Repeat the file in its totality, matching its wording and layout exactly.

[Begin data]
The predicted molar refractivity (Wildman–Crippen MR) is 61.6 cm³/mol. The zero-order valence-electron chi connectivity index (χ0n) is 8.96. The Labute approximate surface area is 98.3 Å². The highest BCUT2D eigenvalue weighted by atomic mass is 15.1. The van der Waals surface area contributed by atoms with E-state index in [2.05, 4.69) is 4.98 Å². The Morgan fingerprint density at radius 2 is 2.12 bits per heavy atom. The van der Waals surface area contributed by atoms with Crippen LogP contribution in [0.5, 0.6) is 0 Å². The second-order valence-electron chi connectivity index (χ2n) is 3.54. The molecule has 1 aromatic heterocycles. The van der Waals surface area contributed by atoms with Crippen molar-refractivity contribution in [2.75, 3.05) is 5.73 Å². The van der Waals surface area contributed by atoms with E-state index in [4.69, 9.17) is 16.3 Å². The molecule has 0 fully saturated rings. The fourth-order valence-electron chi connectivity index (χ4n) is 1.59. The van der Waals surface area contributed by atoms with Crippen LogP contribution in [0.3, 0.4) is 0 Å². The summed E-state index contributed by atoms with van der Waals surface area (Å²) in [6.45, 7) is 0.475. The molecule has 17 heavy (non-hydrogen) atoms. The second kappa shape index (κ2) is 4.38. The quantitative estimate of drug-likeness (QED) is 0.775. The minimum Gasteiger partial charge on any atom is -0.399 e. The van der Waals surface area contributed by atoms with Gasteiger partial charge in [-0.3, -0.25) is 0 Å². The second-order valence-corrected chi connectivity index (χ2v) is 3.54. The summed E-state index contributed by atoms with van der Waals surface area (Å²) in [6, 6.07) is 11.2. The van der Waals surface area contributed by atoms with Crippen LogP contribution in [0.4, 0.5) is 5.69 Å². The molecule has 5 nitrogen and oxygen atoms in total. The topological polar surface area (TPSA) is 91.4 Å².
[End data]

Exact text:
The predicted molar refractivity (Wildman–Crippen MR) is 61.6 cm³/mol. The zero-order valence-electron chi connectivity index (χ0n) is 8.96. The Labute approximate surface area is 98.3 Å². The highest BCUT2D eigenvalue weighted by atomic mass is 15.1. The van der Waals surface area contributed by atoms with E-state index in [2.05, 4.69) is 4.98 Å². The Morgan fingerprint density at radius 2 is 2.12 bits per heavy atom. The van der Waals surface area contributed by atoms with Crippen LogP contribution in [0.5, 0.6) is 0 Å². The second-order valence-electron chi connectivity index (χ2n) is 3.54. The molecule has 1 aromatic heterocycles. The van der Waals surface area contributed by atoms with Crippen molar-refractivity contribution in [2.75, 3.05) is 5.73 Å². The van der Waals surface area contributed by atoms with E-state index in [4.69, 9.17) is 16.3 Å². The molecule has 0 fully saturated rings. The fourth-order valence-electron chi connectivity index (χ4n) is 1.59. The van der Waals surface area contributed by atoms with Crippen LogP contribution in [0.3, 0.4) is 0 Å². The summed E-state index contributed by atoms with van der Waals surface area (Å²) in [6.45, 7) is 0.475. The molecule has 17 heavy (non-hydrogen) atoms. The second kappa shape index (κ2) is 4.38. The quantitative estimate of drug-likeness (QED) is 0.775. The minimum Gasteiger partial charge on any atom is -0.399 e. The van der Waals surface area contributed by atoms with Gasteiger partial charge in [-0.3, -0.25) is 0 Å². The second-order valence-corrected chi connectivity index (χ2v) is 3.54. The summed E-state index contributed by atoms with van der Waals surface area (Å²) in [6, 6.07) is 11.2. The van der Waals surface area contributed by atoms with Crippen LogP contribution in [0.4, 0.5) is 5.69 Å². The molecule has 5 nitrogen and oxygen atoms in total. The topological polar surface area (TPSA) is 91.4 Å².